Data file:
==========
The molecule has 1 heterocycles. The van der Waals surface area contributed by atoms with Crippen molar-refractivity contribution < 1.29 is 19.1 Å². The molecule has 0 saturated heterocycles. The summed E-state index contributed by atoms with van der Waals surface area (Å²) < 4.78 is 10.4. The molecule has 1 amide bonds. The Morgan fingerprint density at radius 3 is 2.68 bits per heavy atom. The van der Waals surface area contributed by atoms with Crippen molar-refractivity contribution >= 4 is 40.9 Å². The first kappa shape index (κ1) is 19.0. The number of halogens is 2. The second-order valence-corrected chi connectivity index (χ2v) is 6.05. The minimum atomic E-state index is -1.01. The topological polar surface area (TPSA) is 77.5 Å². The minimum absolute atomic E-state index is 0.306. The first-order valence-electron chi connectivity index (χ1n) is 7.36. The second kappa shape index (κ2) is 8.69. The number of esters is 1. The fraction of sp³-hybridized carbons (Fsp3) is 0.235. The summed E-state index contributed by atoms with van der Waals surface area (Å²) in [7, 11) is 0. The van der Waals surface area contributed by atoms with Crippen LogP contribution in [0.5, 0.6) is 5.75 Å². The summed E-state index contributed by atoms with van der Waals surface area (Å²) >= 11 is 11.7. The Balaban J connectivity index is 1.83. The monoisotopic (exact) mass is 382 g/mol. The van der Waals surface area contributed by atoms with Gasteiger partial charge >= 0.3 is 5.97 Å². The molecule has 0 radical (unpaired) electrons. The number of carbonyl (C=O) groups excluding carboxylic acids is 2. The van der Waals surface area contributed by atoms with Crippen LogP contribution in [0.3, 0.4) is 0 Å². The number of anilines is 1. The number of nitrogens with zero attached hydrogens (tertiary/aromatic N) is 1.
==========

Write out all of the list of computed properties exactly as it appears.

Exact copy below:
The molecule has 1 heterocycles. The van der Waals surface area contributed by atoms with Crippen molar-refractivity contribution < 1.29 is 19.1 Å². The molecule has 0 saturated heterocycles. The summed E-state index contributed by atoms with van der Waals surface area (Å²) < 4.78 is 10.4. The molecule has 1 amide bonds. The Morgan fingerprint density at radius 3 is 2.68 bits per heavy atom. The van der Waals surface area contributed by atoms with Crippen molar-refractivity contribution >= 4 is 40.9 Å². The first kappa shape index (κ1) is 19.0. The number of halogens is 2. The second-order valence-corrected chi connectivity index (χ2v) is 6.05. The minimum atomic E-state index is -1.01. The topological polar surface area (TPSA) is 77.5 Å². The minimum absolute atomic E-state index is 0.306. The first-order valence-electron chi connectivity index (χ1n) is 7.36. The second kappa shape index (κ2) is 8.69. The number of esters is 1. The fraction of sp³-hybridized carbons (Fsp3) is 0.235. The summed E-state index contributed by atoms with van der Waals surface area (Å²) in [7, 11) is 0. The van der Waals surface area contributed by atoms with Crippen LogP contribution in [0.5, 0.6) is 5.75 Å². The summed E-state index contributed by atoms with van der Waals surface area (Å²) >= 11 is 11.7. The Balaban J connectivity index is 1.83. The monoisotopic (exact) mass is 382 g/mol. The van der Waals surface area contributed by atoms with Gasteiger partial charge >= 0.3 is 5.97 Å². The molecule has 0 radical (unpaired) electrons. The number of carbonyl (C=O) groups excluding carboxylic acids is 2. The van der Waals surface area contributed by atoms with Crippen LogP contribution in [0.3, 0.4) is 0 Å². The number of anilines is 1. The number of nitrogens with zero attached hydrogens (tertiary/aromatic N) is 1.